Traditional to Big Data to IoT: Transaction Processing Performance Council Establishes Internet of Things Working Group (TPC-IoT)

Over the past quarter century, the Transaction Processing Performance Council (TPC) has developed several industry standard benchmarks for database performance, pretty much in line with major technology trends. The two most influential benchmark standards have been TPC-C (standard for benchmarking transaction processing systems) introduced in 1991, and TPC-D and its successor TPC-H (standards for benchmarking decision support systems) introduced in 1994. These standards have been significant driving force behind the development and advancement of several database, server and storage related technologies. In addition, the TPC laid a solid foundation for complete system-level performance, and methodology for calculating total-system-price and price-performance, that have been widely adapted in the industry.

There is no doubt that industry and technology landscapes have changed and are still continue to change at a fast pace. Two of the technologies that will change the world in next 10 years are Big Data and Internet of things (IoT).

Big Data: Big Data is a popular term now that describes the exponential growth of data, often defined by the 5Vs, and the associated technologies to storage and process effectively and drive business values. The Big Data technology and services market represents one of the fast-growing, multi-billion dollar, worldwide market that is expected to grow to a $60 billion market driving $300 billion worldwide IT spending directly or indirectly by 2020.

Foreseeing the importance, in 2014  the TPC has developed TPC Express Benchmark HS (TPCx-HS)  to provide the industry with verifiable performance, price-performance, and availability metrics of hardware and software systems dealing with Big Data. This standard can be used to assess a broad range of system topologies and implementation of Hadoop systems in a technically rigorous and directly comparable, and vendor-neutral manner. This is the first major step while the TPC continues to enhance and develop new standards in this area such as TPC-DS with support for Hadoop and TPC-Big Bench.

Internet of Things (IoT): IoT  has emerged in the last few  of years, poised to transform virtually every major market segments, which contains a complex mix of technologies and products, from data collection and data curation to complex analytics exploiting the data generated by exploding number of connected devices. According to IDC the global IoT market will grow from $665 billion in 2014 to $1.7 trillion in 2020. To put that in perspective, it’s an absolutely enormous figure; only 16 economies in the world had gross domestic products exceeding $1 trillion in 2014.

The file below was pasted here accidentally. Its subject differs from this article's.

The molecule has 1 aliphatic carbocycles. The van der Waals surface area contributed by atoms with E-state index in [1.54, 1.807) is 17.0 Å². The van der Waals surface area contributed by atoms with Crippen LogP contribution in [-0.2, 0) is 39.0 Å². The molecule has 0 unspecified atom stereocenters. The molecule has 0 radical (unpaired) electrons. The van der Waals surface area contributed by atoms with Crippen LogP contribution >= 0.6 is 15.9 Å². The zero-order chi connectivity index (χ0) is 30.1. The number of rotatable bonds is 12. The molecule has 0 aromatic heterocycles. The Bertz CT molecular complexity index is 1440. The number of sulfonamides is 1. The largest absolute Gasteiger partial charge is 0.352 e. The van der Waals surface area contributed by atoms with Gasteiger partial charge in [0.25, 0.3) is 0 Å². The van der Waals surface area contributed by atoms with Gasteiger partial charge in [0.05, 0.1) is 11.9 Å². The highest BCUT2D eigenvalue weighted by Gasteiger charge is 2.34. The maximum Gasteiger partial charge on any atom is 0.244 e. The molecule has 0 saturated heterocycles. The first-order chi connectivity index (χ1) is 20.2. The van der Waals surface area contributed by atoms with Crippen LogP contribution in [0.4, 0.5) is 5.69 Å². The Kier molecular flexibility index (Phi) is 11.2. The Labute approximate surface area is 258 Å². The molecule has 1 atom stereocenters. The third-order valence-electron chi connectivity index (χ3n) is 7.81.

As the IoT ecosystem evolves in the enterprises, it is eminent to have a set of standards that enable effective comparison of hardware and software systems and topologies in a technology and vendor-neutral manner. Continuing its commitment to bring relevant standards to the industry, today the TPC announced the formation TPC-IoT benchmark committee tasked with developing industry standard benchmarks for benchmarking hardware and software platforms associated with IoT.

We’d like to connect with companies, research and government institutions, to ensure holistic perspective during the benchmark development process. Anyone interested in our efforts can visit our membership page.

Thank You
Raghu Nambiar
(Chairman, TPC-IoT)

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Internet of Everything’s Sea-Worthy Innovations Show Potential for All

Though the high seas action of a competitive regatta and the halls of your office may not seem similar, those two worlds suddenly become alike when leaders in both environments use real-time data to steer critical decisions when seconds count for optimum outcomes.

As businesses race to innovate their environments and outpace industry competition, the sheer number of devices comprising the Internet of Things (IoT) – estimated to number 50 billion by 2020 – promises new levels of connectivity and an influx of critical data. This data and the resulting analytics continuously connect an expanding number of people, processes, data and things – the Internet of Everything (IoE).

Cisco recently took IoE to the decks of the Foxy Lady 6 – a fierce competitor in the Asia Yachting Grand Prix, which takes place over the span of six months. In a timeframe of two weeks, a series of IoT sensors, routers and wireless set-ups, and IoE advancements were installed to help the boat’s skipper and crew guide their race strategy and differentiate the Foxy Lady 6 as the competitor to watch.

In the past, data about various race conditions were pulled from a variety of sources. Predictably, this hodgepodge of information sources resulted in time-consuming efforts to sort, filter and organize the data that truly mattered. Now, an entire network Read More »